Most importantly, the Rosary is an “effective means of fostering among the faithful that commitment to the contemplation of the Christian mystery” which Pope John Paul II so strongly encouraged in Novo Millennio Ineunte, where he calls it a genuine “training in holiness.” Christian life, says John Paul II, requires us to develop the “art of prayer.” Our Christian communities should even become “schools of prayer.” Prayer should be a work of art for us, drawing us into the beauty of God. It should be something that’s beautiful enough to draw others to it so that we might teach others how to pray, as well. And the Rosary is a prayer in which we contemplate Jesus, meditating within our hearts.
Prayer for Peace and for the Family
Throughout the roughly 800 years of praying the Rosary as a Church, many people have called it a prayer for peace. When John Paul II wrote this letter, the horrifying wounds of the terror attacks of September 11, 2001, were still fresh in the world’s mind, and violence seemed to be everywhere. Once again, the pope calls us to pray the Rosary for peace in the world, saying that we need a commitment to prayer for this intention.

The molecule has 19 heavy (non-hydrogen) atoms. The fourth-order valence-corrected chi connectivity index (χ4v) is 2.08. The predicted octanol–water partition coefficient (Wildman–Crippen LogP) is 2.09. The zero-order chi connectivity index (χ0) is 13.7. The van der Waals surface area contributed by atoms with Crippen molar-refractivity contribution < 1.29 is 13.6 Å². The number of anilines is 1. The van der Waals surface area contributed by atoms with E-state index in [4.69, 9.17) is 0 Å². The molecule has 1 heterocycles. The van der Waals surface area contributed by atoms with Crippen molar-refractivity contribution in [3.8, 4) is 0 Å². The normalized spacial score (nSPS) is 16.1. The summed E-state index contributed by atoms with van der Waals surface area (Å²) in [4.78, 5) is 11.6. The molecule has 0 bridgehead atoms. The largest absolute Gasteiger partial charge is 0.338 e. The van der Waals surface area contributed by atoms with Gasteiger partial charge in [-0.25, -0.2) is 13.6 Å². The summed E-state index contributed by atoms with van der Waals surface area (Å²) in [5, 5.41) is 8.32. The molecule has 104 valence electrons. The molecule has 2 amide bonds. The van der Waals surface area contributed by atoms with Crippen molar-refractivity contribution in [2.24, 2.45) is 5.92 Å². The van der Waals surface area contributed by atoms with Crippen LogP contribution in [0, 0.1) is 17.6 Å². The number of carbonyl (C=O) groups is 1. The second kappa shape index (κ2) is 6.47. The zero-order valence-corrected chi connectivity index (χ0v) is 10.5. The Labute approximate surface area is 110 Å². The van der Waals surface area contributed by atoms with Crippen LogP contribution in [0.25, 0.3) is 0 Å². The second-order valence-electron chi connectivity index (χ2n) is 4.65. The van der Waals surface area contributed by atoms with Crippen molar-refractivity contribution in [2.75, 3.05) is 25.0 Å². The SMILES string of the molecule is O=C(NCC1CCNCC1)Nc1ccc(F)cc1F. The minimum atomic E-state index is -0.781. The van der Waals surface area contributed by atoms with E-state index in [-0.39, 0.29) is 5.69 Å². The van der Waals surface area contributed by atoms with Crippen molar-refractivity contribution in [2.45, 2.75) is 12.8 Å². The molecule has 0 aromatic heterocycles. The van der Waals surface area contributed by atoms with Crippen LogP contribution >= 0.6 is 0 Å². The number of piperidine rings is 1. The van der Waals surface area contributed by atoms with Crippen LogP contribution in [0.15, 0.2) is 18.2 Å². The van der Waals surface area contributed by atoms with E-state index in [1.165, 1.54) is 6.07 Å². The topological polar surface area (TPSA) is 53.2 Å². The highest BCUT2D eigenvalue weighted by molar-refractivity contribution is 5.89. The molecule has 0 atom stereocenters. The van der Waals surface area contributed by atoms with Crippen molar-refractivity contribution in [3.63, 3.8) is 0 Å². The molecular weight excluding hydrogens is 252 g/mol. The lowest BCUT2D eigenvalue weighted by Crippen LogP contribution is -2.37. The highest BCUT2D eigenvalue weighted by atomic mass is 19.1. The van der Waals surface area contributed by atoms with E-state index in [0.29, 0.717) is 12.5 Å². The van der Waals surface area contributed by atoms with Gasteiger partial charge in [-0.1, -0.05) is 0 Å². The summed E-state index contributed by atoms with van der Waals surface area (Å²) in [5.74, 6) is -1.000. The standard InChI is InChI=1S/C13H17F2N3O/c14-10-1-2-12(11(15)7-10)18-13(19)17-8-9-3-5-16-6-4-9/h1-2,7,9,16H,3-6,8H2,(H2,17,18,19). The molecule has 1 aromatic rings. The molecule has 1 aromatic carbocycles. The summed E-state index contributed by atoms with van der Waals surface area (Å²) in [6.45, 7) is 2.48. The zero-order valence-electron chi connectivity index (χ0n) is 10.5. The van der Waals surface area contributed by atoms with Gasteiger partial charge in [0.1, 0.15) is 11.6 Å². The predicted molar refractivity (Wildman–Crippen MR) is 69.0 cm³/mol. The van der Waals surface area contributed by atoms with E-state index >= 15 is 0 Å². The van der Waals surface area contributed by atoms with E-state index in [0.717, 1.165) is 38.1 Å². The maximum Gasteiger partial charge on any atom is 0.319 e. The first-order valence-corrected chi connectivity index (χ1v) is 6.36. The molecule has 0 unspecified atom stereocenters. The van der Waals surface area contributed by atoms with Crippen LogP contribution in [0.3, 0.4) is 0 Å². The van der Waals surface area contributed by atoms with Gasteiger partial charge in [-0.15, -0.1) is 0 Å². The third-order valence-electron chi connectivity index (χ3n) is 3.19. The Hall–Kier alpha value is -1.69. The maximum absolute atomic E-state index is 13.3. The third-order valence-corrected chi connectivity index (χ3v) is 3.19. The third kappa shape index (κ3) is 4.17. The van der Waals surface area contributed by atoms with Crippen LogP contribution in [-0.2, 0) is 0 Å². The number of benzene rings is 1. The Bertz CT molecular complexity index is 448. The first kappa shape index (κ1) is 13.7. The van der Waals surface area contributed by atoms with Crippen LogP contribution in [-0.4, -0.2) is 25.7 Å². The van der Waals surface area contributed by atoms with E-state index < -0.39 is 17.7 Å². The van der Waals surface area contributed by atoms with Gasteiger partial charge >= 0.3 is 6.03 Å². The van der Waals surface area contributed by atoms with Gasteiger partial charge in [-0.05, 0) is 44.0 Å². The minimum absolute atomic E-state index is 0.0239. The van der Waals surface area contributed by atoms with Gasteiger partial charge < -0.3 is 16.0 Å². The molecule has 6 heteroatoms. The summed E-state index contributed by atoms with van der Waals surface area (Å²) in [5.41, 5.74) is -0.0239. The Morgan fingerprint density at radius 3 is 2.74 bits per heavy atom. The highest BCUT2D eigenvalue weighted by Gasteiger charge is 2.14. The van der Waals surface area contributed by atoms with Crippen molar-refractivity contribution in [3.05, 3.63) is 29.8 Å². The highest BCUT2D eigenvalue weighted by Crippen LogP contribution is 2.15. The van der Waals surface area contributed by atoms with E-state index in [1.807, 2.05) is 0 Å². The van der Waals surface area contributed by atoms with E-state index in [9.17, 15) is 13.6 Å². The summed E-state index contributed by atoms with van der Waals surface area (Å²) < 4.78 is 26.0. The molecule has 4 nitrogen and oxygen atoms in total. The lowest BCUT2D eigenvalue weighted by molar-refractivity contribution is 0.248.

In addition, a similar need for commitment and prayer was apparent in the early days of the third millennium: the family unit was in desperate need of prayer. John Paul wrote of the great need to pray for families:
[T]he family, the primary cell of society, increasingly menaced by forces of disintegration on both the ideological and practical planes, so as to make us fear for the future of this fundamental and imdepsensable instition and, with it, for the future of society as a whole.